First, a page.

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Breastfeeding is something we all think about as a mom-to-be when our due date approaches. For some, breastfeeding comes naturally, but for others, it can bring on anxiety, fear, breastfeeding challenges and a whole lot of questions. Will I make enough milk? Will my baby latch? Will it hurt? Breastfeeding is one of those things you just don’t know how it will go until you try. The first time may be the most challenging, but give it a chance because it can get better in time. Having breastfed my three children in some type of way, I’ve dealt with latch issues, oversupply and mastitis, to name a few. Here’s what new moms should know about breastfeeding.
While each breastfeeding relationship is different, I can tell you that despite the challenges I’ve faced, I wouldn’t have been able to continue without support. Christine Ridings, a Lactation Consultant and Pediatric R.N. of Rady Children’s Hospital San Diego suggests surrounding yourself with family, friends or a Lactation Support Group. Ridings advises confiding in encouraging mamas who have trekked the breastfeeding trail before you. They are a treasure of knowledge and support as you journey through this new adventure. Taking a prenatal breastfeeding class can also start your breastfeeding journey on a strong path, according to Ridings.
A Good Latch
What new moms should know about breastfeeding is that it’s all about the latch when it comes to breastfeeding successfully. Ridings recommends putting baby to breast early and often to establish a good latch. It might be painful in the beginning but it will pass once you get the hang of things. If challenges arise, Ridings suggests seeking help from a Lactation Consultant early on. I found using a nipple shield helped with many of the breastfeeding challenges I faced, including latching. With my first-born, we never established a good latch, so he was fed breast milk using a bottle. I wish I had known to find support from a Lactation Consultant as a new mom experiencing latch issues.
Pumping is Breastfeeding Too
Using a breast pump is another form of breastfeeding that does not require a baby to latch. I was a nursing and pumping mom and at one point an exclusively pumping mom. Pumping isn’t always necessary, but it is helpful for moms who are going back to work or have a hard time nursing. A lactation consultant can help you be fitted for the proper flange size to ensure enough breast milk is being expressed without experiencing pain.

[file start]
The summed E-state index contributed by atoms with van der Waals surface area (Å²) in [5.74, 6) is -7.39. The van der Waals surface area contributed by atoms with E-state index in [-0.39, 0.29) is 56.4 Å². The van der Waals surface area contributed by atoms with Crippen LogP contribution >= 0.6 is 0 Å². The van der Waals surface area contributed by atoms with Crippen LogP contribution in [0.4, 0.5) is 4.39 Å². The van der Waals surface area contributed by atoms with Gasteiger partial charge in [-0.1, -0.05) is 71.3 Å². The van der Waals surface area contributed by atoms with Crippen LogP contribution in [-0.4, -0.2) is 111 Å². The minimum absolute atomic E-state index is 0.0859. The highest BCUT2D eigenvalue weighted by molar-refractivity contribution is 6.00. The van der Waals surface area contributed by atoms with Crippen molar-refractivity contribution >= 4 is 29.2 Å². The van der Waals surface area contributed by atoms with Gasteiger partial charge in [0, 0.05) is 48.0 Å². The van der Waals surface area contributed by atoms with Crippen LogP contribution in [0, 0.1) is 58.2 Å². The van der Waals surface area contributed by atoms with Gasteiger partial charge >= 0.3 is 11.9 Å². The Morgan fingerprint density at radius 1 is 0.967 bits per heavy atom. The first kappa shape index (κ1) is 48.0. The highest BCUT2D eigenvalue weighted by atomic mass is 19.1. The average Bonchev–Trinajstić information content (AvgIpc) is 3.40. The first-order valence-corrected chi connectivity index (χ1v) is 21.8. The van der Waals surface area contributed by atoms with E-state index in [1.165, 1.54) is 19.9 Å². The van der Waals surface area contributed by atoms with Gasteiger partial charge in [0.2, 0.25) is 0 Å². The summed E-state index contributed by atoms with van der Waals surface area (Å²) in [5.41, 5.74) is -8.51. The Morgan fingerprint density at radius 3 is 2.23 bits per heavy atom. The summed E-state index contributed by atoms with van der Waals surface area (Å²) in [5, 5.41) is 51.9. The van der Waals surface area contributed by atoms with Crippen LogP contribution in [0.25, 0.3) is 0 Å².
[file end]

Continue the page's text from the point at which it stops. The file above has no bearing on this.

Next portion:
Take Care of Yourself
Giving birth is hard work in itself. Add breastfeeding into the mix and it may feel like there is no time to take care of yourself. Be sure to drink plenty of water and eat extra calories to replenish what is used to make that liquid gold. I always drank a pint of water at each feeding or pump session and always had snack bars handy. I loved using nursing pads to manage my leakage and warm compresses for clogs, pain and engorgement. Nipple cream is amazing for dry or cracked nipples but coconut oil works great too. Having these items in a basket or creating a breastfeeding station nearby comes in handy.
Try Not to Worry
Most moms wonder if their baby is getting enough milk. Adequate diaper output and weight gain after the initial weight loss after birth are good indicators. Cluster feeding or wanting to breastfeed more often than usual is normal. Just because a baby wants to breastfeed often does not mean they are starving. Sometimes the reason points to a growth spurt or needing extra comfort. Although it is exhausting, babies will eventually eat less often and fall into some sort of schedule on their own. Try not to stress about breastfeeding on a schedule, especially during the first few months when feedings can be unpredictable.
What new moms should know about breastfeeding is that if supplementing with formula or donor breast milk is necessary, it does not mean you’ve failed. Remember that a fed and loved baby is all that matters in the end. I can tell you that by the time they are in preschool, you cannot tell the breastfed kids apart from the formula fed ones. One thing I’ve learned is that moms do not owe anyone an explanation for the way they choose to feed your baby or if breastfeeding doesn’t work out.
Breastfeeding Can be Amazing
Those moments when your baby is nursing and gazes into your eyes are truly amazing. With a giant smile and milk running down their face, it makes it all worth it. Those moments made me happy I never gave up on a bad day. Breastfeeding is a relationship that can be really great once you find what works. Setting goals helped me get through the tough days. I’d reward myself for reaching my breastfeeding goals, even if it was making it through one more day of breastfeeding.
Don’t Compare Yourself to Others
There can be highs and lows of breastfeeding. At a time when we experience mom shaming and mom guilt, remember that any amount of breastfeeding is good and not breastfeeding at all isn’t bad either. Don’t compare yourself to others, as each experience is truly different. Breastfeeding is a full time job, but so is being a mom. Whichever way a baby is fed, motherhood is still the hardest yet most rewarding job there is.